Roquinaldo Ferreira

Roquinaldo Ferreira
Associate Professor of History and Portuguese and Brazilian Studies
Mike Cohea/Brown University
Roquinaldo A. Ferreira is a socio-cultural historian of Lusophone Africa, Brazil, and the Atlantic world. He has written about Angolan slavery and colonialism from the African point of view, basing his work on extensive primary research in Portugal and Angola.

In the mid-1990s, Roquinaldo Ferreira was working on an M.A. in socio-cultural history at the Federal University of Rio de Janeiro in Brazil. Immersed in the study of the Portuguese empire and the relationship between colonial Brazil and Angola, Ferreira jumped at the chance to travel to Angola and Portugal on a research grant.

“Slavery studies is a very active field in Brazil, but at the time there was little information on the African side of the slave trade. I was interested in the impact Brazil had on Angola — especially from the point of view of Africans,” says Ferreira, Brown’s new Vasco da Gama Associate Professor of History and Portuguese and Brazilian Studies. “The close social, cultural, and economic relationship between the two colonies had not been fully investigated. There was a big gap in the scholarship.”

Of Brazil’s 5 million African slaves, 75 percent came from Angola and the Congo, he estimates. Brazil had by far the largest slave trade in the Americas, importing half of the 10 million African slaves brought to North and South America, and 10 times the number brought to the United States.

Although conditions in Angola were difficult because of the ongoing civil war — he often had no electricity or running water — Ferreira’s archival research paid off. “I was able to access primary sources, such as colonial era court cases and petitions by Africans, that no one had ever studied before,” he says. It quickly became clear that the documents would tell a different kind of story than had been told before, giving voice to the African perspective on the colonial experience and slavery.

“Previous histories are too top-down. There is very little written about how slavery affected real people — slavery is almost faceless in these accounts,” says Ferreira, who went on to pursue a doctorate in the history of central Africa at the University of California–Los Angeles, earning his Ph.D. in 2003.

“I try to write micro-histories, from below. The local archives are full of information about Africans’ daily lives — how they were victimized, yes, but also how they struggled against slavery, how they sometimes worked the colonial system to their own advantage, and ultimately, how some Africans regained their freedom,” he says.

Ferreira’s first book, Cross-Cultural Exchange in the Atlantic World: Angola and Brazil during the Era of the Slave Trade (Cambridge University Press, 2012), explores Angolan slaving and the social and cultural interactions between Angola and Brazil from the late 17th to the early 19th centuries.

“My book brings ordinary people’s lives into the spotlight,” says Ferreira, who scoured the archives in Angola and Portugal on his many subsequent research trips. For example, he recounts the fascinating case of an African woman who filed a lawsuit challenging the enslavement of her two children, taken into slavery as they played on the street. A former slave who had regained her freedom, the woman went before a colonial judge to argue — successfully — that her children had been born into freedom, not while she was still a slave, as the kidnapper claimed.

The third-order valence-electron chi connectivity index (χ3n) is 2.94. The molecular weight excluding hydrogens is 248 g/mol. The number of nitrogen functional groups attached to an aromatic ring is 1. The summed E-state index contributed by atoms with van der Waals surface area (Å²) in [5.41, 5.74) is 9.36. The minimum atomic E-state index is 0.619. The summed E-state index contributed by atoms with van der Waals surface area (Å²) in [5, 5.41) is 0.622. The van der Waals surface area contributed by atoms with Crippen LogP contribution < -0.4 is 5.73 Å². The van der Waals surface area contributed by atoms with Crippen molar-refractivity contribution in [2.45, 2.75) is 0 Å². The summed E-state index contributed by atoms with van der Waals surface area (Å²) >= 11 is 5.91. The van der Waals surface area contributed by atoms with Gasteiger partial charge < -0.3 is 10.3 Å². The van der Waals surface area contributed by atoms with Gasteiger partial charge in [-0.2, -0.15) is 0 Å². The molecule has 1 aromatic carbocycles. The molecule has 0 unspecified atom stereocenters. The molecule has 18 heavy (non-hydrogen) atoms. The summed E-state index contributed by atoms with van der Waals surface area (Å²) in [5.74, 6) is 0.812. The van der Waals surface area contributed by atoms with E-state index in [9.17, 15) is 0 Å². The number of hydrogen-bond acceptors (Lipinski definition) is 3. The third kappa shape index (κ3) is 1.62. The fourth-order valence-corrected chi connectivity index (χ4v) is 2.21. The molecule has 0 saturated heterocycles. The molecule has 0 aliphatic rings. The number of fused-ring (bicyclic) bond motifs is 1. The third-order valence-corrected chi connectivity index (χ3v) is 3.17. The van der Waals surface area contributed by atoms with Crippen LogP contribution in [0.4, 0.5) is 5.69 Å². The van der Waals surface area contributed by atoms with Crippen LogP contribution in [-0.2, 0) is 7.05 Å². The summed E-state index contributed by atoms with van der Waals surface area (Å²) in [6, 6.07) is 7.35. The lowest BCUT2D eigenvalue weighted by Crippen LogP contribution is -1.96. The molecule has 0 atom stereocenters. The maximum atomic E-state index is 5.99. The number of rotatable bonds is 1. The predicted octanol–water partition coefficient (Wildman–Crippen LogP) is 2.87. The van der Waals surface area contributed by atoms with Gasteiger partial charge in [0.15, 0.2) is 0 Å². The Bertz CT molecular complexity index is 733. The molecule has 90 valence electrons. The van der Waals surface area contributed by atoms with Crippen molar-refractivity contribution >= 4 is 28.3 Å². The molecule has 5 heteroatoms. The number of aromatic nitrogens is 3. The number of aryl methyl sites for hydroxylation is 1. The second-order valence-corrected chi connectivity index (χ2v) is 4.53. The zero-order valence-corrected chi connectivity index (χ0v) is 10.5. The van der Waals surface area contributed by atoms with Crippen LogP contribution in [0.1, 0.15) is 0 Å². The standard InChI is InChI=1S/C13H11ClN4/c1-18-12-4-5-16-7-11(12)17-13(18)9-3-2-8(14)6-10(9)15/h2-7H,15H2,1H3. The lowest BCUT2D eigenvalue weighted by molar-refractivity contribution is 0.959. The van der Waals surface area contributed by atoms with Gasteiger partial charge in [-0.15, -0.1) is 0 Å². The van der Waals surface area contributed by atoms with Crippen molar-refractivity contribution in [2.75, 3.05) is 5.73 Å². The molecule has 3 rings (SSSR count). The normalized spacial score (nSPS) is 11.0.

“The fact that Angolans could use the colonial legal system to challenge slavery complicates the narrative that Portuguese enslavers simply grabbed helpless Africans and put them on slave ships,” says Ferreira. “The reality, though devastating, was more nuanced and complex.”

Having lived and worked abroad for many years, Ferreira has published more than a dozen scholarly articles and book chapters in the United States, Brazil, England, Germany, and Portugal and has several more publications forthcoming in 2013 and 2014. He is working on a second book, provisionally entitled Pathways to Colonialism: Abolitionism, Territorial Sovereignty, and the Persistence of Unfree Labor in Angola (ca. 1830s-1880s), a study of early Portuguese colonialism in Africa that takes into account the wider Atlantic context.

Ferreira taught in Brazil for a year and at the University of Virginia–Charlottesville for seven before accepting the position at Brown. His move to Providence was motivated by the stellar reputation of the Department of Portuguese and Brazilian Studies here. “The department is internationally renowned; Brown is absolutely at the center of Lusophone studies,” he says.

The presence of the John Carter Brown Library, which holds one of the world’s finest collections of colonial-era Portuguese and Brazilian books, was another major draw. The new Center for Slavery and Justice, officially launched this year, was also a selling point. “It is exciting to be in place where something new is being created. The center will draw scholars working on the African diaspora from many different disciplines.”

This fall, Ferreira is teaching a course that examines the rise of abolitionism and colonialism in the Atlantic world in the 18th and 19th centuries. “We have already had some exciting debates in the class,” says Ferreira. He is looking forward to teaching a spring survey on the history of the Portuguese empire, titled “The First Globalization: the Portuguese in Asia, Africa, and the Americas,” a teaching opportunity that piqued his interest in the position at Brown.

After commuting to the University of Virginia from abroad for some time, Ferreira, his wife, Julie Thompson, and son have happily settled into their new home on the East Side. “We are enjoying being in a diverse and cosmopolitan place like Providence,” Ferreira says.

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